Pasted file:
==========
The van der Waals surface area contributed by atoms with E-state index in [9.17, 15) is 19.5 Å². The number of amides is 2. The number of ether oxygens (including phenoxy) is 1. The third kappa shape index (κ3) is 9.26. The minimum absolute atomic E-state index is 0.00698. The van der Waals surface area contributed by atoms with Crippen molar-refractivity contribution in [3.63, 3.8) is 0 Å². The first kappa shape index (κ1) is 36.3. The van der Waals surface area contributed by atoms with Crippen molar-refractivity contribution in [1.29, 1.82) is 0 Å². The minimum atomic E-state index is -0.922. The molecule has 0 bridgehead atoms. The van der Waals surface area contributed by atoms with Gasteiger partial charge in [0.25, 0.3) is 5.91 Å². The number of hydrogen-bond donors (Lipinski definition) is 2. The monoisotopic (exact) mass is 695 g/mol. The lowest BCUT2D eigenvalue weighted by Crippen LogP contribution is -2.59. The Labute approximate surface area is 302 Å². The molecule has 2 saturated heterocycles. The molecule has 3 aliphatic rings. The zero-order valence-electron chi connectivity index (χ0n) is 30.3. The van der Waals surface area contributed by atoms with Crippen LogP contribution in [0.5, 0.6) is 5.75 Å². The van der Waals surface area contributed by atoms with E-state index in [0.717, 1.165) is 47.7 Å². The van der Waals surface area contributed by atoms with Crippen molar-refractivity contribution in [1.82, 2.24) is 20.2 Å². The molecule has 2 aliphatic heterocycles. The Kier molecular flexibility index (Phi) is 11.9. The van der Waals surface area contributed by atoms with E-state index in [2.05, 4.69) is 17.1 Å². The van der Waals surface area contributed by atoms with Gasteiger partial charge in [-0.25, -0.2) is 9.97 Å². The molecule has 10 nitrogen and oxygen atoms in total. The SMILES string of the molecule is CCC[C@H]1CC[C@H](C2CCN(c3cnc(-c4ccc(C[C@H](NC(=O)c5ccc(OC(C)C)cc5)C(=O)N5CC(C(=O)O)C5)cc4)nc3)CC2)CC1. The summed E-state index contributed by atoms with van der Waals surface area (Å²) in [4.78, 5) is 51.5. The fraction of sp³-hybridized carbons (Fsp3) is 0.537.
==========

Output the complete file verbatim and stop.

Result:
The van der Waals surface area contributed by atoms with E-state index in [9.17, 15) is 19.5 Å². The number of amides is 2. The number of ether oxygens (including phenoxy) is 1. The third kappa shape index (κ3) is 9.26. The minimum absolute atomic E-state index is 0.00698. The van der Waals surface area contributed by atoms with Crippen molar-refractivity contribution in [3.63, 3.8) is 0 Å². The first kappa shape index (κ1) is 36.3. The van der Waals surface area contributed by atoms with Crippen molar-refractivity contribution in [1.29, 1.82) is 0 Å². The minimum atomic E-state index is -0.922. The molecule has 0 bridgehead atoms. The van der Waals surface area contributed by atoms with Gasteiger partial charge in [0.25, 0.3) is 5.91 Å². The number of hydrogen-bond donors (Lipinski definition) is 2. The monoisotopic (exact) mass is 695 g/mol. The lowest BCUT2D eigenvalue weighted by Crippen LogP contribution is -2.59. The Labute approximate surface area is 302 Å². The molecule has 2 saturated heterocycles. The molecule has 3 aliphatic rings. The zero-order valence-electron chi connectivity index (χ0n) is 30.3. The van der Waals surface area contributed by atoms with Crippen LogP contribution in [0.5, 0.6) is 5.75 Å². The van der Waals surface area contributed by atoms with E-state index in [0.717, 1.165) is 47.7 Å². The van der Waals surface area contributed by atoms with Crippen molar-refractivity contribution in [1.82, 2.24) is 20.2 Å². The molecule has 2 aliphatic heterocycles. The Kier molecular flexibility index (Phi) is 11.9. The van der Waals surface area contributed by atoms with E-state index in [2.05, 4.69) is 17.1 Å². The van der Waals surface area contributed by atoms with Gasteiger partial charge in [-0.25, -0.2) is 9.97 Å². The molecule has 10 nitrogen and oxygen atoms in total. The SMILES string of the molecule is CCC[C@H]1CC[C@H](C2CCN(c3cnc(-c4ccc(C[C@H](NC(=O)c5ccc(OC(C)C)cc5)C(=O)N5CC(C(=O)O)C5)cc4)nc3)CC2)CC1. The summed E-state index contributed by atoms with van der Waals surface area (Å²) in [4.78, 5) is 51.5. The fraction of sp³-hybridized carbons (Fsp3) is 0.537.